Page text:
The energy produced by this force keeping the particles together is known as **binding energy**. This is also the minimum amount of energy needed to separate a particle.

## Origin of binding energy

Binding energy** **exists as part of the interaction between the **electromagnetic force and the strong nuclear force**. The nuclear force decays very rapidly. There is a** **distance at which the attraction caused by the strong nuclear force can win over the electromagnetic force, repelling protons. The strong force works against the electromagnetic force, repelling the other positive particles. This is the origin of binding energy.

The left-hand side shows that the balance of the forces in the nucleus is responsible for binding energy. On the right, the forces have an area where they are stronger. When the strong nuclear force is stronger, the binding energy increases.

The work produced by the strong nuclear force against the electromagnetic force is equal to the binding energy.

## How to calculate binding energy

Binding energy is a form of **mass-energy equivalence**, the principle expressed as a formula by Albert Einstein that allows us to calculate the energy stored by the strong nuclear force in the atomic nucleus. Here is the **binding energy equation**:

\[c^2(m_f-m_i) = E\]

Here m_{f} and mi are the final and initial masses in kilograms, E is the energy released in joules, and c is the light velocity in a vacuum. For particles, m is more easily measured in **atomic mass units,** which is the mass of 1/12th of a neutral, unbonded carbon-12 atom. It is equal to 1.6605 ⋅ 10^{-27}kg.

### The mass defect

The binding energy of an atom is linked to a phenomenon called the **mass defect**. The components of an atom are heavier than the atom itself when formed, and this mass difference is known as the mass defect. The mass is not lost but converted into energy.

### Binding energy atomic mass dependence

As the binding energy depends on the strong nuclear force, the amount of energy available will depend on the total nuclear force in the nucleus. Heavier elements such as uranium or plutonium, which contain many particles in their nucleus, will have a larger binding energy.

As an example, we can calculate the difference between the binding energy of uranium-235 and helium.

**Helium**

A helium nucleus comprises two neutrons and two protons, having four particles in total. To calculate the mass difference, we need to multiply the mass of protons and neutrons in amu (atomic mass units) by its total quantity.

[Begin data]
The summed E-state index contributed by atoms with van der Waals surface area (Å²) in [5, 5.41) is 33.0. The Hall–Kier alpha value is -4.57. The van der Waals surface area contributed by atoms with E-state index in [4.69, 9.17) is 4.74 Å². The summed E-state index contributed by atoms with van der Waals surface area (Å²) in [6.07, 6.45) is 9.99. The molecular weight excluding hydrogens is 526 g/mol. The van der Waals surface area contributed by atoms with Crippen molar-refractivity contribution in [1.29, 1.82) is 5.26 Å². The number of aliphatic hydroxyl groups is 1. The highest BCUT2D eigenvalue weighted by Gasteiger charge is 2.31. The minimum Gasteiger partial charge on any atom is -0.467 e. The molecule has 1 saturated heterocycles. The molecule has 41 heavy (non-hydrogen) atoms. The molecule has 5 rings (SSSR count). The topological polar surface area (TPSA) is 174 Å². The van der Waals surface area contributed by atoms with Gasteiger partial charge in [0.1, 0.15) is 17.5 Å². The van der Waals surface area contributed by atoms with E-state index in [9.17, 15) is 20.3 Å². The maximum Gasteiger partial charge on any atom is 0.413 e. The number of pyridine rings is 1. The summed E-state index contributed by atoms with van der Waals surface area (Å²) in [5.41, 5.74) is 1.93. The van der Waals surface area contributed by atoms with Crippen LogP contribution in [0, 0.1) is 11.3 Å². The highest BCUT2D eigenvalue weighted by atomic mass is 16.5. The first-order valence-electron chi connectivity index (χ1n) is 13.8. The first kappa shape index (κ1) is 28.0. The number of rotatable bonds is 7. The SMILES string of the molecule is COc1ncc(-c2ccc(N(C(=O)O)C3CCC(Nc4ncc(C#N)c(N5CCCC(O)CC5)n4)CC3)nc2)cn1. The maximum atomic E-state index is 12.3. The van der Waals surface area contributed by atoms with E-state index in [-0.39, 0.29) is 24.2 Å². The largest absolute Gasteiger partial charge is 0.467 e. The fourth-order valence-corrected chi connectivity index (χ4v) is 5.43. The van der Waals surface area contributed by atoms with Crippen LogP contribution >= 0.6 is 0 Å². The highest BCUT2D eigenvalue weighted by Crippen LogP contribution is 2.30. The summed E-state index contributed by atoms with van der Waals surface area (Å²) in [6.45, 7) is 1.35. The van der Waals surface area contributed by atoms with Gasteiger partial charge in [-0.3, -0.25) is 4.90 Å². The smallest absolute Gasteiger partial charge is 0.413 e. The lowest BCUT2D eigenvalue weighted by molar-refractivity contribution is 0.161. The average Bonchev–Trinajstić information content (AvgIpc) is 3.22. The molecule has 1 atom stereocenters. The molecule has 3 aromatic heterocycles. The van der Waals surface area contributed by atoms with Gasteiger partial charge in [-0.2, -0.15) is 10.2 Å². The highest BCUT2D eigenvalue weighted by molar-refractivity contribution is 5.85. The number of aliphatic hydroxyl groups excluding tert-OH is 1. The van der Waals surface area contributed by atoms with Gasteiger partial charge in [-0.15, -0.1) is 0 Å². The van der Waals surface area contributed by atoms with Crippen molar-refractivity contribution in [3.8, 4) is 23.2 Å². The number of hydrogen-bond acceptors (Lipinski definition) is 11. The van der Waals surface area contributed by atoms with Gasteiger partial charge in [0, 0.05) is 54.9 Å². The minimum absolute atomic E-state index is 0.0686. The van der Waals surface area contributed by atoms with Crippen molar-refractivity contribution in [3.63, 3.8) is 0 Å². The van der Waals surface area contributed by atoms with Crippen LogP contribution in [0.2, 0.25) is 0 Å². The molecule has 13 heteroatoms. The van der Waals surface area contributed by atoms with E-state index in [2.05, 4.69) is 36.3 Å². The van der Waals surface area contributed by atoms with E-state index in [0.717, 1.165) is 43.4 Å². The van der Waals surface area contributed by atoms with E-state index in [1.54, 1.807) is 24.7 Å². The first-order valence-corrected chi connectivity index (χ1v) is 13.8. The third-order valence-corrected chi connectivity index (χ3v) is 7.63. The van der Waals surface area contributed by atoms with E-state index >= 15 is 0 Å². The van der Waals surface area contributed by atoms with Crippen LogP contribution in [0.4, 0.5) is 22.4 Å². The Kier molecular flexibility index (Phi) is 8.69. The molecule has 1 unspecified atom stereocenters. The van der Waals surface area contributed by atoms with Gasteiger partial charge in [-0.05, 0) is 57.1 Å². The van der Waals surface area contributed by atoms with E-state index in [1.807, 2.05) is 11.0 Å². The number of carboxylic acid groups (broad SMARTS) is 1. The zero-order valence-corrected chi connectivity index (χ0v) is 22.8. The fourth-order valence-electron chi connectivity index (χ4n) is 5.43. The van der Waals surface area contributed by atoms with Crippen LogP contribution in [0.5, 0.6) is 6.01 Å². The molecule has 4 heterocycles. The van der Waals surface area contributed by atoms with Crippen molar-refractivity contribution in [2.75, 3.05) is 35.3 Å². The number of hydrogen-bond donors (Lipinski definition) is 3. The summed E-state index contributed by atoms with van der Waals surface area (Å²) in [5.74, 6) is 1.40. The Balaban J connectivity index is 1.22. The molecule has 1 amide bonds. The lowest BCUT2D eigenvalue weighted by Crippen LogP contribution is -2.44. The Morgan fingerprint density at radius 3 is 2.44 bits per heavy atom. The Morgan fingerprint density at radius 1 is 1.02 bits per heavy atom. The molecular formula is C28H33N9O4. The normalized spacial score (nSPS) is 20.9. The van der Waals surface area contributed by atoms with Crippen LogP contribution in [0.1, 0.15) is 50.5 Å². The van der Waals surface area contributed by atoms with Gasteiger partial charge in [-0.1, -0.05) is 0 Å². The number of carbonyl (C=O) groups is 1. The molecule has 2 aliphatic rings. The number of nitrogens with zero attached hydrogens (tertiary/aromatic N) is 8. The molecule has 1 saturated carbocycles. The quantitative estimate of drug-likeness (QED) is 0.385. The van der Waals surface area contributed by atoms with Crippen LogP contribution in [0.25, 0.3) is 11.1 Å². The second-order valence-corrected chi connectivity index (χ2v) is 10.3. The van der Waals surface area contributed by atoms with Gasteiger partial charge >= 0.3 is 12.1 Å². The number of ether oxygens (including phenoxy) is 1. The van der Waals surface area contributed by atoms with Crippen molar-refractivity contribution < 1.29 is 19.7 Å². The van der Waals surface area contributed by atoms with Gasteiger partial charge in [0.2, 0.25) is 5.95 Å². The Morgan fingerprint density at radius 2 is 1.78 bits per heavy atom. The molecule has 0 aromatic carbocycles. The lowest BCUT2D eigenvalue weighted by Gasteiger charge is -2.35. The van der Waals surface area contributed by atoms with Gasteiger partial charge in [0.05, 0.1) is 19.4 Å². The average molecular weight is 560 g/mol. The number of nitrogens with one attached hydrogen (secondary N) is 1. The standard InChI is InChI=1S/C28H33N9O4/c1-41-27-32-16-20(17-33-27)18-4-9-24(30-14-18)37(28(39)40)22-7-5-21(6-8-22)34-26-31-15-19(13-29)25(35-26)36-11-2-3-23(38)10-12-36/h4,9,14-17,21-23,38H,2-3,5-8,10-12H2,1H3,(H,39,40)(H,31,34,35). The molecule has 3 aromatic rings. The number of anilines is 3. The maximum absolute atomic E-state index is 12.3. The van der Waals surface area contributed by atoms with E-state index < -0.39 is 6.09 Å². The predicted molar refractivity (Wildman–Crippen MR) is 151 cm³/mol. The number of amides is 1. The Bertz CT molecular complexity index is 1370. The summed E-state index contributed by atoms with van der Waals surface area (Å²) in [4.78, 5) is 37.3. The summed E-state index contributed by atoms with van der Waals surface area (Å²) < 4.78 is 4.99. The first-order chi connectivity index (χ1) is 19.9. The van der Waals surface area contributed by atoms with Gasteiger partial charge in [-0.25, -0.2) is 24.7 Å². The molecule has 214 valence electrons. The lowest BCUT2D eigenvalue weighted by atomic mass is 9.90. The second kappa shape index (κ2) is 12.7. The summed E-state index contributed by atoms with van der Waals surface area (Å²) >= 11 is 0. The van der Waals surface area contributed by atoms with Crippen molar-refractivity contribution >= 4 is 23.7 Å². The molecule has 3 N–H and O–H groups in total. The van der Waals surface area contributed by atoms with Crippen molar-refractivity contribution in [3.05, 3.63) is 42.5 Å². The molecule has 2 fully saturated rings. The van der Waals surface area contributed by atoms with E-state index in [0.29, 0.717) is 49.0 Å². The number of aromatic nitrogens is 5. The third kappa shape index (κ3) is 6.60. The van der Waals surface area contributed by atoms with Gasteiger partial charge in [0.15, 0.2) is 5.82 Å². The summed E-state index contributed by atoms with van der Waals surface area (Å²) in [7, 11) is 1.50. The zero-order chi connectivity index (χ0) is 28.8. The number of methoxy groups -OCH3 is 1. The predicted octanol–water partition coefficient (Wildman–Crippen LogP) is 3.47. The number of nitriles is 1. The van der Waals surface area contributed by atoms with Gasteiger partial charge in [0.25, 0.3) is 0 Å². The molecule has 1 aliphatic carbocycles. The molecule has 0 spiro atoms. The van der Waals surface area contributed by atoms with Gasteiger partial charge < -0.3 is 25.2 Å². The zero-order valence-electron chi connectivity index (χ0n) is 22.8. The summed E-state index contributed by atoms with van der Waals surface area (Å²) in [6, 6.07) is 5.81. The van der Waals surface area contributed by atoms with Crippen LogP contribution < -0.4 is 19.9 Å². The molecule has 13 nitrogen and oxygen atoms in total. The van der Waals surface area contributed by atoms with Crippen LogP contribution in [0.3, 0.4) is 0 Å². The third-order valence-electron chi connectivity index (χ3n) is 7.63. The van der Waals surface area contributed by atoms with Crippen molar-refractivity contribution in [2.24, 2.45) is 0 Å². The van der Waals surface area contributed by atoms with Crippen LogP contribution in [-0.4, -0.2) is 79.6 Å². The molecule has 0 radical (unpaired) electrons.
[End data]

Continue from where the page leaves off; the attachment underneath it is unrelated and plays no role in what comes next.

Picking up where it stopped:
The proton has a mass of 1.0073 amu, and the neutron has a mass of 1.0087 amu.

\(\text{Mass of particles}(He) = 2 \cdot (1.0073) amu + 2 \cdot (1.0087) amu = 2.0146 amu + 2.0174 amu = 4.032 amu\)

The mass of helium in amu is 4.0026 amu. The mass defect is equal to the difference between the calculated mass and the actual mass of the element.

\(\text{Mass defect}(He) = 4.032 amu - 4.0026 amu = 0.0006 amu\)

**Uranium-235**

Uranium-235 has a mass in amu of 235.0439. It is composed of 92 protons and 143 neutrons. If we add the total mass of the particles, we get the calculated mass below.

\(\text{Mass defect}(U235) = 92 \cdot (1.00727 amu) + 143 \cdot (1.00866 amu) = 92.6688 amu + 1442383 amu = 236.9072 amu\)

The mass defect is equal to the difference between the calculated mass and the actual mass of the element.

\(\text{Mass defect}(U235) = 236.9072 amu - 235.0439 amu = 1.8633 amu\)

**Conversions**

You can see how the difference between both quantities is large, and the energy available in uranium is greater due to its large quantity of particles. You can convert this to joules by dividing by the square value of the light velocity in a vacuum. In this case, we can convert one amu to kg.

\[1 amu = 1.6605 \cdot 10^{-27} kg\]

\(E(U235) = (3.0940 \cdot 10^{-27} kg) \cdot (299792 \cdot 10^3 m/s)^2 = 2.78074 \cdot 10^{-10} J\)

\(E(He) = (9.963 \cdot 10^{-31} kg) \cdot (299792 \cdot 10^3 m/s)^2 = 8.95427 \cdot 10^{-14} J\)

We can see that the energy available in uranium is four orders of magnitude larger than in helium.

## The binding energy per nucleon graph